The positioning still can go funny. The optional argument to the minipage environments can be changed to [c] or [t] or use a \raisebox command to raise the figure (as shown here) or the caption as needed.

Subfigures can be included using


Placing Figures and Tables (floats)

The problem is that LaTeX will not put too many floats (figures, tables, etc.) on one page and it will always put them in the output in the order it encounters them. So it can have a large number of figures to output but it is still only putting one or two on each page and they are placed a long way from the relevant text. Andrew Young wrote some useful hints on LaTeX floats and this is a summary of options:-

Andrew Young suggests the standard values set in class files such as article are too restrictive and suggests the following redefinitions

    % Alter some LaTeX defaults for better treatment of figures:
    % By Andrew Young, see http://mintaka.sdsu.edu/GF/bibliog/latex/floats.html
    % See p.105 of "TeX Unbound" for suggested values.
    % See pp. 199-200 of Lamport's "LaTeX" book for details.
    %   General parameters, for ALL pages:
    \renewcommand{\topfraction}{0.9}	% max fraction of floats at top
    \renewcommand{\bottomfraction}{0.8}	% max fraction of floats at bottom
    %   Parameters for TEXT pages (not float pages):
    \setcounter{totalnumber}{4}     % 2 may work better
    \setcounter{dbltopnumber}{2}    % for 2-column pages
    \renewcommand{\dbltopfraction}{0.9}	% fit big float above 2-col. text
    \renewcommand{\textfraction}{0.07}	% allow minimal text w. figs
    %   Parameters for FLOAT pages (not text pages):
    \renewcommand{\floatpagefraction}{0.7}	% require fuller float pages
   % N.B.: floatpagefraction MUST be less than topfraction !!
    \renewcommand{\dblfloatpagefraction}{0.7}	% require fuller float pages
   % remember to use [htp] or [htpb] for placement

Note that putting an exclamation mark in the placement argument makes LaTeX ignore all constraints except for \topfraction, \bottomfraction, and those with floatpage in their names. Also note the order placement options are given to LaTeX is irrelevant, it does not express a preferred position but just possible positions.

Wrapping text around figures

This comes from WikiBook on LaTeX. I have used the wrapfig package successfully. To do this pace the \usepackage{wrapfig} in the preamble and then in the main text try something as simple as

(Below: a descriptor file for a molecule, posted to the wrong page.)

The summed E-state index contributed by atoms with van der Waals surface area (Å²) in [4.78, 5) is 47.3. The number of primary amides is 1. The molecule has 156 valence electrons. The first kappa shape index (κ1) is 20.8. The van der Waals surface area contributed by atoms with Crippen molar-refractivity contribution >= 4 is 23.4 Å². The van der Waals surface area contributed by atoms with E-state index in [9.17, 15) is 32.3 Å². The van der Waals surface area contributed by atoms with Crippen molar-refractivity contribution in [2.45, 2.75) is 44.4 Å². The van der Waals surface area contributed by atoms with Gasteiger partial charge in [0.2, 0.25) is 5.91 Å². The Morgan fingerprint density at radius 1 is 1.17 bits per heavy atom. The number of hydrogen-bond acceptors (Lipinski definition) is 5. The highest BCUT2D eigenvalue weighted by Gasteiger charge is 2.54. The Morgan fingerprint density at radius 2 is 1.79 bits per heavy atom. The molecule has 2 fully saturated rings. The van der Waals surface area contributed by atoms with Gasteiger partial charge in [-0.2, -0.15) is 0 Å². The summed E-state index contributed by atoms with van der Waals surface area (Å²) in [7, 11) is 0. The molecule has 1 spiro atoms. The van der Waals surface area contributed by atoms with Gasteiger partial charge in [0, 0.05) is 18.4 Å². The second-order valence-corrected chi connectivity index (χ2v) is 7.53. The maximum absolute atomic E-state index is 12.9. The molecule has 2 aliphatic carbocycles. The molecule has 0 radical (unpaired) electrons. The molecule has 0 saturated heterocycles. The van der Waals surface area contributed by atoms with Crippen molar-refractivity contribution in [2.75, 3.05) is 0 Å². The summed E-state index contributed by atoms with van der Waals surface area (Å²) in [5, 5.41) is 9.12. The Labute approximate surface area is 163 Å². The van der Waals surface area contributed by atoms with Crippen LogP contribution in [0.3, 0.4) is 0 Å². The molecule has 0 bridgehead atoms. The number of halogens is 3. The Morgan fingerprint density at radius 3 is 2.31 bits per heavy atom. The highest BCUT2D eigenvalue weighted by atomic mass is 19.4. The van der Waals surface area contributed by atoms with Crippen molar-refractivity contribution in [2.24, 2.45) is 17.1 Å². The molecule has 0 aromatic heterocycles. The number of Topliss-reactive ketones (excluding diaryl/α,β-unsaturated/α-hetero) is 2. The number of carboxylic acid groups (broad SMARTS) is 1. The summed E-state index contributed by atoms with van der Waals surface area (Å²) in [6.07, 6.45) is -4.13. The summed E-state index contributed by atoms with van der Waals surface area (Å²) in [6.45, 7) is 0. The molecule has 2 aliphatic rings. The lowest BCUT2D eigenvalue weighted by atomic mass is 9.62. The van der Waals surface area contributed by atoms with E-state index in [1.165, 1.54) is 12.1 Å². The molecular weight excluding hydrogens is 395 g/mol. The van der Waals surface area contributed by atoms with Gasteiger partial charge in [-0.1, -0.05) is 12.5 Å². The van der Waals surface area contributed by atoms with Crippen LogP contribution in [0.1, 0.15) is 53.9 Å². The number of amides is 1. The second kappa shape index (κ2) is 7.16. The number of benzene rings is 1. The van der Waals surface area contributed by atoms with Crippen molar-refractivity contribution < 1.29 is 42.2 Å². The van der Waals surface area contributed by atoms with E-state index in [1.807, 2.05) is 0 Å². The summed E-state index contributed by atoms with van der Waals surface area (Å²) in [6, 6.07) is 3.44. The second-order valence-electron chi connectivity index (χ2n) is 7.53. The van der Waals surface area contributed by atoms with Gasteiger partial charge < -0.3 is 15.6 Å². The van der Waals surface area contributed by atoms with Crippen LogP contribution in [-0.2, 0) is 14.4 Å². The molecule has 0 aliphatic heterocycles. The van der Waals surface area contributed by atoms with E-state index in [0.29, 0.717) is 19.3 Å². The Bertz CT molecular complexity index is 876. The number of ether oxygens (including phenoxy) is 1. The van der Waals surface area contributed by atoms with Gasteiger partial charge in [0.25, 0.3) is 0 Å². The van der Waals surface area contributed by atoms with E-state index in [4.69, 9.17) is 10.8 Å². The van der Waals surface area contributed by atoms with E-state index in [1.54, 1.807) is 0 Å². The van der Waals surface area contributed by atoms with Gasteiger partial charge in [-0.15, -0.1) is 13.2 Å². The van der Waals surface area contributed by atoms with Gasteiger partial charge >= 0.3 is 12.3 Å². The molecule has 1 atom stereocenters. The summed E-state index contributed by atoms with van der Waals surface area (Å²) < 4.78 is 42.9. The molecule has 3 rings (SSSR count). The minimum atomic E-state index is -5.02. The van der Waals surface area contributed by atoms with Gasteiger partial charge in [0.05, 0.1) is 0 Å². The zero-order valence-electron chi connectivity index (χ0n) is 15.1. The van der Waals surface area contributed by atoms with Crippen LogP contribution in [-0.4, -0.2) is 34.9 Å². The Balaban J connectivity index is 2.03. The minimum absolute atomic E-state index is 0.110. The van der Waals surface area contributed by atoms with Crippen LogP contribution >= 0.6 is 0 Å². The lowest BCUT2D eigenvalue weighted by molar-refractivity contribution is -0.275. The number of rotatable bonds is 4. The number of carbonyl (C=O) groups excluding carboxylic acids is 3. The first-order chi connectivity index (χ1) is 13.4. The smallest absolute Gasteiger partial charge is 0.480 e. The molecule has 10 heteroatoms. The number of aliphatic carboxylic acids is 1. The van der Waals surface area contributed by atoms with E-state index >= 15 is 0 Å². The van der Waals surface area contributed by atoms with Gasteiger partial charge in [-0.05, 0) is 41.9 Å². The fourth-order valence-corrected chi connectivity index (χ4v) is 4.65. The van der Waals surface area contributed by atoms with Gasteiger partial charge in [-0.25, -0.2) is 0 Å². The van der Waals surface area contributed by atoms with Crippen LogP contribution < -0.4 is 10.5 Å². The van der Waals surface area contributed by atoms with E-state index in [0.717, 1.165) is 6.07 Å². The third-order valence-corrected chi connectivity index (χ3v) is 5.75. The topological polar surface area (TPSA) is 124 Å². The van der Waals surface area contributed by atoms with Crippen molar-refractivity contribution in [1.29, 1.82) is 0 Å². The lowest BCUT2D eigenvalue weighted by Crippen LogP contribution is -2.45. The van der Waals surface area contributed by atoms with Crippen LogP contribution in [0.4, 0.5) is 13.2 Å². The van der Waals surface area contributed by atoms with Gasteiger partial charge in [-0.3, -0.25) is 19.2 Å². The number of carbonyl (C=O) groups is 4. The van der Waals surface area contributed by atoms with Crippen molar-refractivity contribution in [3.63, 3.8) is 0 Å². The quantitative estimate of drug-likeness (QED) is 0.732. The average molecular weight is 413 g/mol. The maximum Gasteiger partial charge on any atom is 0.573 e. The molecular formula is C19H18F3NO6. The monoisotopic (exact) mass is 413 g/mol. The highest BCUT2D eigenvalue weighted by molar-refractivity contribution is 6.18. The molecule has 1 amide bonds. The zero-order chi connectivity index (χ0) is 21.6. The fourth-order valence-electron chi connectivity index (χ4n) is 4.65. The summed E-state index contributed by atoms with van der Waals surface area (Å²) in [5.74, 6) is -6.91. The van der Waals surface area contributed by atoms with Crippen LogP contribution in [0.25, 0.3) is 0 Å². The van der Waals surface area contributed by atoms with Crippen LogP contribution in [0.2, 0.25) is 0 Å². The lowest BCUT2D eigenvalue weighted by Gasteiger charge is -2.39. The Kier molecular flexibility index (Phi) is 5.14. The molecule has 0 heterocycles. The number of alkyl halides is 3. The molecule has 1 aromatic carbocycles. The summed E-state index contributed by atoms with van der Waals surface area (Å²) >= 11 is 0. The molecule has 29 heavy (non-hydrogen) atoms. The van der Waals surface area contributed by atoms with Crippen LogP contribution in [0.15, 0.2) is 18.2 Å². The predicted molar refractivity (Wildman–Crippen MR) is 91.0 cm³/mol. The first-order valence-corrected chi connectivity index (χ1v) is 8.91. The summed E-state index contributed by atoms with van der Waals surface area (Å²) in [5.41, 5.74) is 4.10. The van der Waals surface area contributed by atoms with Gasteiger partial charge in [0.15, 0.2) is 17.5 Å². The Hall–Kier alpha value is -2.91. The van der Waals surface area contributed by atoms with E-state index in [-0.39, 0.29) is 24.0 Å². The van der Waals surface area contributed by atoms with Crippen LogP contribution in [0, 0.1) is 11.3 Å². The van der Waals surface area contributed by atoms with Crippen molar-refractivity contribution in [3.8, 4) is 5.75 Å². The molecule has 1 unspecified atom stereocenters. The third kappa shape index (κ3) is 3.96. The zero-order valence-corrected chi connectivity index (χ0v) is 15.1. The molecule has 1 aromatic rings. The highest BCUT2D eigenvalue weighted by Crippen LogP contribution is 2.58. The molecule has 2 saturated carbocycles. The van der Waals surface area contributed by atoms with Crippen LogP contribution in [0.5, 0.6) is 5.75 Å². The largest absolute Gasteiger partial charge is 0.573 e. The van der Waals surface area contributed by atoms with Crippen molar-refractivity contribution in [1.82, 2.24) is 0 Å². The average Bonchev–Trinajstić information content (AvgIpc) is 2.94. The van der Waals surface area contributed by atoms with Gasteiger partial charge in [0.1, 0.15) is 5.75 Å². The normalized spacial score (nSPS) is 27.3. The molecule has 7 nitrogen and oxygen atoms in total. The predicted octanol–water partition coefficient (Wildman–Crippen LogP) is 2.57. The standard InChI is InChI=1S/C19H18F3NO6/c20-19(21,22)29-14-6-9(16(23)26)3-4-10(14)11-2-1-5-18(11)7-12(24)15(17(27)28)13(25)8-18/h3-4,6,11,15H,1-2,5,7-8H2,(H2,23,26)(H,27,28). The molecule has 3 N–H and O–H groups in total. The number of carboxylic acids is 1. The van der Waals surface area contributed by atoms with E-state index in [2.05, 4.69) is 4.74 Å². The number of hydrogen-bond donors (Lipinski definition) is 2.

Beamer and Presentations

Unless you really have a lot of equations I suggest that LaTeX and Beamer is not ideal. I spend a lot of time making small adjustments to code, then rerunning it to see what it looks like. It takes a lot longer than the WYSIWYG approach of Powerpoint or equivalent. Adding annotation to figures is also a pain unless you have a good vector graphics editing package with pdf output (so a copy of Adobe is needed). However here are some of the tips I have found useful. Graphics are the big problem. Beamer seems to work best for me with pdf LaTeX. Producing dvi and then converting to postscript gave me lots of ps errors when trying the dvi viewer. For this reason I have to produce my figures in anything but eps format. I tend to produce pdf format for vector graphics, and then the native format for bitmap as pdflatex deals with those too. I produce sketches and diagrams in LibreOffice draw. The big problem is that the pdf figures come our on a full page of A4. The trick is to select the part required, export selecting both the eps format and ticking the selection box, then finally I convert the eps format to pdf using
ps2pdfr -dEPSCrop graphic.eps graphic.pdf
Some of the basic options of Beamer. I use one of the first two for a large lecture theatre. The first gives you presentation mode with several slides
\documentclass[11pt]{beamer} % Default
\documentclass[12pt]{beamer} % Bigger option produces this Makes all fonts a little bigger, which makes the text more readable.